Thus, when the order forms came up at our local butcher's, I got one straight away. And last Wednesday I went to pick up my goose. Quite a difference to the previous time, when I bought it from the supermarket and it was frozen. What I got on pick-up day was this:
Quite fancy, a free range fresh goose, traditionally raised and yadda yadda. And it came with extra goose fat for the tatties and some giblets for the stock and a recipe leaflet.
So first I made the stock as per Mary Berry's recipe, though I couldn't get hold of celery, so I skipped that and also parsley stalks - I just used about a dl of my frozen chopped parsley instead. After an hour, I had a dirty cooker and a pot of stock. I suppose I could have tried to do something with the giblets, but I couldn't be bothered and discarded them. I then strained the stock and let it cool down before putting in the fridge.
I also peeled two punnets (250 g each) of chestnut mushrooms, only separating the caps and the stems, no chopping or dicing.
The following day was the day of the dinner, so I started with peeling and preparing the potatoes for Hasselback-style roasting.
Then I cut a large head of cauliflower into bite-size florets and the Chantenay carrots into thin strips. I originally wanted what is called baby carrots in Sweden. These are tiny carrots, no more than 3 cm long and very flavourful. But I wasn't able to find any, so had to settle for Chantenay.
I then spent some time faffing around to work out how to roast the goose - I have a large and deep roasting tin, but it doesn't have a rack. I also have a rack, but that doesn't fit in the oven. I ended up using the rack from my grill pan in the deep large pan. Once this was sorted, I rinsed the goose and set about tying the goose up. See the previous time we did this, we had purchased a frozen goose and when it was thawed, it was still stuck in a sort of foetal position, so we didn't bother tying it up and so during roasting it stretched out and wedged itself into the oven. I had no intention of fighting with a roast goose that refuses to get out of the oven.
Thus, wings behind the back
Then the filling went into the main body cavity - peel from one apple ("Pink Lady" which Lundulph likes to eat), peel from a lemon and a few leaves of sage.
Bottom pinned together and legs together. I probably should invest in a thick needle to sew things together.
The goose went "face down" into the oven and had to go in diagonally, it was so big. 30 minutes later, there was a decent layer of fat in the roasting tin already and the back of the bird had started crisping up rather nicely. I turned the goose around on its back and let it roast for a further 20 minutes as per the instructions and then turned down to 180 degrees.
After the initial 50 minutes, I'd laid out the potatoes in another deep roasting tin and now just drained much of the fat from the goose onto the potatoes. I used a brush to make sure they got well coated and I put them to roast as well, they would need about 1 h and 15 minutes, and the goose would need 1 h and 30 minutes, so it would work out OK.
I then focused on the veggies. I first fried the mushrooms in a little butter and a bit of salt until they went soft and had a little colour. I then poured 300 ml of whipping cream and added a couple of bruised sage leaves along with more salt and some ground black pepper. I just brought the cream to simmer, then I transferred it to an oven safe dish with a lid and put under the goose to keep warm.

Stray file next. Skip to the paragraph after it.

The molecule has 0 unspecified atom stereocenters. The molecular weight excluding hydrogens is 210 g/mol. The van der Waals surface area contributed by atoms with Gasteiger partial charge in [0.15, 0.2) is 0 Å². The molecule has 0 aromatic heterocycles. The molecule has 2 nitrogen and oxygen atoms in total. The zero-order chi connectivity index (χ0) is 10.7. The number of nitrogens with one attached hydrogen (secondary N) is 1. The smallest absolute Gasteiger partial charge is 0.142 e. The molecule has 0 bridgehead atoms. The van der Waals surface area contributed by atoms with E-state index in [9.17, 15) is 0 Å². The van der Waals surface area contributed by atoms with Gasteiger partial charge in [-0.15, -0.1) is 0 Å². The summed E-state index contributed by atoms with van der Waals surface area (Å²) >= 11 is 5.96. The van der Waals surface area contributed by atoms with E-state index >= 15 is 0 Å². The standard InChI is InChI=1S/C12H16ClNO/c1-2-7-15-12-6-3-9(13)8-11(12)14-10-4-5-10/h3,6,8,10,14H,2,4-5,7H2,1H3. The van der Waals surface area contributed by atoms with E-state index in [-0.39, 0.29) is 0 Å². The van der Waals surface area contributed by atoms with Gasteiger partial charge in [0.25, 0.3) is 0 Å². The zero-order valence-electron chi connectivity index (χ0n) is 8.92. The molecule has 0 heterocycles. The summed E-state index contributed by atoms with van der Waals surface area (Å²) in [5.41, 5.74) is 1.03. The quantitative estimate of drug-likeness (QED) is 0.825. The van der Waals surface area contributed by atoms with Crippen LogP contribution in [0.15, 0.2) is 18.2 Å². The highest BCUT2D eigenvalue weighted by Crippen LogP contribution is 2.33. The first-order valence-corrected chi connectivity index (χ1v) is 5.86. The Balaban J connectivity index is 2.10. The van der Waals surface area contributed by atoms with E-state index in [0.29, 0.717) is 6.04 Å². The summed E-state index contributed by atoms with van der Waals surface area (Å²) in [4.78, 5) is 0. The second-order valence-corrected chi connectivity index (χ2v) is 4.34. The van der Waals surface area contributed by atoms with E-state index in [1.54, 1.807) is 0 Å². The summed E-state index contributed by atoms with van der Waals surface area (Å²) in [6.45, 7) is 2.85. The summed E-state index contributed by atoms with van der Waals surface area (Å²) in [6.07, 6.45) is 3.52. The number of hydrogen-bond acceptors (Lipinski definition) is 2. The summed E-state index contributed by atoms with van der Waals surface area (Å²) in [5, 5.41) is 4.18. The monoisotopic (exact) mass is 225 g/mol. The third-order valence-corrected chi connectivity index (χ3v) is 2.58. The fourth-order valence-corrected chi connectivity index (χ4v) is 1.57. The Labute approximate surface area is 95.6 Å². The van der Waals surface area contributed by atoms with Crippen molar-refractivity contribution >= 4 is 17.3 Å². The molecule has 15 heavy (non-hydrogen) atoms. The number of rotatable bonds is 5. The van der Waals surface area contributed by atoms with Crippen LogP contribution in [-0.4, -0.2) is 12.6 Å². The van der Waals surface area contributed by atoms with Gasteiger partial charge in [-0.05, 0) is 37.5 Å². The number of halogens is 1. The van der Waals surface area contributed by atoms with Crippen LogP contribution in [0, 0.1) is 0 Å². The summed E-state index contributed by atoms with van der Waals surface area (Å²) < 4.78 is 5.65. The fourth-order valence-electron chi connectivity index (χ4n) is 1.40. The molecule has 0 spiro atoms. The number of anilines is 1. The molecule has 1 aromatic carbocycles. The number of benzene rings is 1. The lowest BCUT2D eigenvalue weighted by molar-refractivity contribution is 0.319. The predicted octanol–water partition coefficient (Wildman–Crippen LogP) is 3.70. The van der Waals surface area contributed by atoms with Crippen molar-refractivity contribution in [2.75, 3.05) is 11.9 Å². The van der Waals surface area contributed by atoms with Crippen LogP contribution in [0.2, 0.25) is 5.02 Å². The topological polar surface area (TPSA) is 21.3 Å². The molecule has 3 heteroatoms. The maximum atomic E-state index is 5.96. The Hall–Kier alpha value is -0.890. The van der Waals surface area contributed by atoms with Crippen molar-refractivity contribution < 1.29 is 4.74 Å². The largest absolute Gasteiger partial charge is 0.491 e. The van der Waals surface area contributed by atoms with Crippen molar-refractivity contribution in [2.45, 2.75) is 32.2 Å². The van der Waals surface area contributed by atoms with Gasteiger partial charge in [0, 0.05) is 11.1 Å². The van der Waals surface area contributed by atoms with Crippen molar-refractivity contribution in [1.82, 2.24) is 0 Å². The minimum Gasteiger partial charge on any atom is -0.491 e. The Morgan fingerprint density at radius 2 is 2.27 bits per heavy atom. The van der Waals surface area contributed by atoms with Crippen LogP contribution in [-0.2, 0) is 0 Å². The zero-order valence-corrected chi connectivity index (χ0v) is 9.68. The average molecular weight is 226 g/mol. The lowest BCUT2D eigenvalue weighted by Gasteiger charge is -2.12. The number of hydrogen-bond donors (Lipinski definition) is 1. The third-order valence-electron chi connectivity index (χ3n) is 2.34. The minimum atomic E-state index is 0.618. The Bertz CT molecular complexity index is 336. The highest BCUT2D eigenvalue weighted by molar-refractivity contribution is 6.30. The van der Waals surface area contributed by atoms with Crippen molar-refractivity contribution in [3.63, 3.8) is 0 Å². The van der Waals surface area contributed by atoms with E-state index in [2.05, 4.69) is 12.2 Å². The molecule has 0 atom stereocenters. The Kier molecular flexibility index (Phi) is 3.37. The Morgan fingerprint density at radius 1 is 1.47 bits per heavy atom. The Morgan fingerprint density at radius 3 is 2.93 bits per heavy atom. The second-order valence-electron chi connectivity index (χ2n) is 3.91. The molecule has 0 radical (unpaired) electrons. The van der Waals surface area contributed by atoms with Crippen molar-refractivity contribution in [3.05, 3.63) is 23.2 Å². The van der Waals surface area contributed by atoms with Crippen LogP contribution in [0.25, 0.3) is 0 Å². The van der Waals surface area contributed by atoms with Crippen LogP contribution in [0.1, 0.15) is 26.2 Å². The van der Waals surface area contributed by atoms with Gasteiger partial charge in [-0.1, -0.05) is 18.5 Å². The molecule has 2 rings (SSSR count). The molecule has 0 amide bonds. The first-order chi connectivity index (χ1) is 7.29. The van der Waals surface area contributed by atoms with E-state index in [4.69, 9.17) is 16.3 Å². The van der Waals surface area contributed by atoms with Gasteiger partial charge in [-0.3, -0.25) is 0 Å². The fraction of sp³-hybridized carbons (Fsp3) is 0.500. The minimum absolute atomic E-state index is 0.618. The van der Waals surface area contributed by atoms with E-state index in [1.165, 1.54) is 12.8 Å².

Next I steamed the carrots and cauliflower in separate pots. I kept an eye on the cauliflower, I wanted it to keep some crunch. In a saucepan, I heated up 300 ml double cream, seasoned with salt and pepper and pressed in a clove of garlic. Once it started simmering, I added the cauliflower and stirred it around, then transferred to another oven safe dish with a lid and put in the oven as well.
The carrots were to remain steamed only and I also steamed some frozen peas. I didn't even put a knob of butter on top of them - pure health in all the other rich food.
Once the goose was out of the oven and covered in aluminium foil and resting, I made the gravy. At this point I couldn't work out how much of the stuff in the large deep pan was cooking juices and how much was pure fat, so I just took a little from it and used all of the stock I had prepared before, I think it was around 800 ml, but I'm not sure. Because if this I didn't really weight the amount of flour, just put in 2 tbsp and stirred it in. It thickened a little once it came to the boil and that was it. As gravy goes, I didn't notice too much flavour in it, so perhaps regular chicken gravy would have worked as well. And so we were ready to enjoy our Christmas Dinner.
I did take the time to dress the goose for serving. Nothing elaborate - a packet of lambs' lettuce and a couple of thin slices of apple, which I'd dried in the oven at about 150 degrees, turning regularly. This was more of a fun whim, rather than anything else.
Everything was so tasty, Lundulph had a huge second portion and I never got time to make dessert and to be honest, we didn't have space for it either. I was going to do it on the following day, sadly this was not to be as I got a bad case of a stiff neck and spent the following days mostly sitting very still, propped up with pillows. Lundulph says I need to exercise more and I suspect he is right. We both will, as soon as the festivities are over...
Mary Berry's recipe is really good and very simple and crisped up the goose beyond my wildest expectations. It's a shame I didn't take the time to clean it up from the odd feather stubs, it would probably have been quite tasty. I think this recipe would work nicely with duck as well. I might swap the sage for rosemary, I like the taste better.
And as I finished clearing the table, I realised that I'd forgotten the Christmas crackers. Oh well, never mind.